Roof 101: Pros and Cons of Steep-Slope and Low-Slope Roofs

The Basics

Let’s take it from the top. Roofs fall into 2 main categories: steep-slope and low-slope. Believe it or not, there is no such thing as a flat roof. Steep-slope roofs can be covered with shingles, slate, or metal, and low-slope roofs have the options of built-up, single-ply membrane, or monolithic sprayed foam.

Pros and Cons of Steep-Slope and Low-Slope Roofs


People are most familiar with traditional steep-slope roofs, simply because that’s what we see on houses. Starting with the benefits, steep-slope roofs are relatively low maintenance. Debris rolls or slides off into the gutters, so you don’t have to worry about cleaning the roof, standing water, or relieving the weight from accumulated debris. Steep-slope roofs also have a familiar, classic, and aesthetically pleasing look to them that compliments a variety of structures.

While they are great roofing systems, steep-slopes do have a few disadvantages. One obvious yet important weakness is that they decrease utility space, especially in larger commercial buildings. Commercial buildings can benefit from hiding large systems and equipment on top of their roofs, which is more of a challenge or even impossible on a significantly sloped surface. Mounting heavy equipment or large objects on a steep-slope roof is challenging and can create run-off blockage situations. Finally, as one might expect, the most common problem arising from steep-slope roofs is clogged gutters that result from the run-off debris and require regular cleaning.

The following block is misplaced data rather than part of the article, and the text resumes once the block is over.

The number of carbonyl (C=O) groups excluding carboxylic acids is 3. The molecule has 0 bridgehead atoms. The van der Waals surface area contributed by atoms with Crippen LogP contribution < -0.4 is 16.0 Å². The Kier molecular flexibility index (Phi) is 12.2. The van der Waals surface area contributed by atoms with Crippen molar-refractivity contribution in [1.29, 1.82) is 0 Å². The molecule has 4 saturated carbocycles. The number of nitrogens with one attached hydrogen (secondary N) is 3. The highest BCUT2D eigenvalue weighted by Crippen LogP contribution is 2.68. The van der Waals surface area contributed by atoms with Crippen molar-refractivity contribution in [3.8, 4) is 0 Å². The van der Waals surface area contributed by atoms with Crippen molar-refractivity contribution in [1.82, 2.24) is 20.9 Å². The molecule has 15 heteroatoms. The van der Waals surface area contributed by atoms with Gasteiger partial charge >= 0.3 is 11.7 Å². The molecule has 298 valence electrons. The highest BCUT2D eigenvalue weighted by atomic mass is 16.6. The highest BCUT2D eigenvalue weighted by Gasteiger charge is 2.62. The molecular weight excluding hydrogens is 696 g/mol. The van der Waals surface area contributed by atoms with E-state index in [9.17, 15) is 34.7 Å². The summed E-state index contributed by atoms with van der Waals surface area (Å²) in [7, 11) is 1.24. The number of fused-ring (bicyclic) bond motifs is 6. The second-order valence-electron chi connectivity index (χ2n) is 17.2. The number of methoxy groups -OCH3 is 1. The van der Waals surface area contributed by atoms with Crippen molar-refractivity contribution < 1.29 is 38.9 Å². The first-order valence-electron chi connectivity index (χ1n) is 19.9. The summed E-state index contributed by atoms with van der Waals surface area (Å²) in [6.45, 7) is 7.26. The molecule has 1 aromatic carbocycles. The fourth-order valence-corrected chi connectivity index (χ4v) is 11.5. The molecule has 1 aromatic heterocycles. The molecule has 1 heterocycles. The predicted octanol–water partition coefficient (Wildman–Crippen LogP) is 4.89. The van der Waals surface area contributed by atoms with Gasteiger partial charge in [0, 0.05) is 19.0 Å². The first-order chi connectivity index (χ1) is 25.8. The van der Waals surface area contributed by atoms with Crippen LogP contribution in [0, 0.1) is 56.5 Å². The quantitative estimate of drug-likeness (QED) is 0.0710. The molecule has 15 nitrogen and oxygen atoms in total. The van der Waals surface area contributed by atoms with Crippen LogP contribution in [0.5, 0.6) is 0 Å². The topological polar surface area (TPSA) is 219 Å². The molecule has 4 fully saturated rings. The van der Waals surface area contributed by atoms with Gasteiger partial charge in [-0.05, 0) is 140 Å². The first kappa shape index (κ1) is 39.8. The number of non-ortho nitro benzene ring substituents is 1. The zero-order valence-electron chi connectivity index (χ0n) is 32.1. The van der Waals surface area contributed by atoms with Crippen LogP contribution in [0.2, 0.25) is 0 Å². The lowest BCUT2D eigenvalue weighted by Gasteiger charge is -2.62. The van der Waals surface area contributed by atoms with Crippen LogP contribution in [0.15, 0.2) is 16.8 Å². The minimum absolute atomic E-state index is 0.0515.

DeHority Residence Hall - Ball State University

DeHority Residence Hall – Ball State University


On the other hand, low-slopes offer several benefits and fewer disadvantages. First and foremost, low-slope roofs essentially provide buildings with another floor. Hiding large mechanical equipment on a low-slope roof can provide additional space inside the building. Further, low-slopes allow for easy implementation of new technology, such as solar panels and rooftop gardens. Lastly, low-slope roofs require less material than steep-slope roofs, making them less expensive, more practical, and ideal for larger buildings.

Hoosier Energy Headquarters

Hoosier Energy Headquarters

On the negative side, as pointed out earlier, care must be given to ensure that debris and water are regularly removed from the low-slope roof to avoid leaks and possible collapse.

In sum, low-slope roofs are ideal for large commercial buildings due to the extra space they provide. Steep-slope roofs on the other hand are aesthetically classic and require little maintenance, making them more ideal for smaller structures, such as homes.


Look for future posts about roof material options for both steep-slope and low-slope, as well as which option we prefer and why.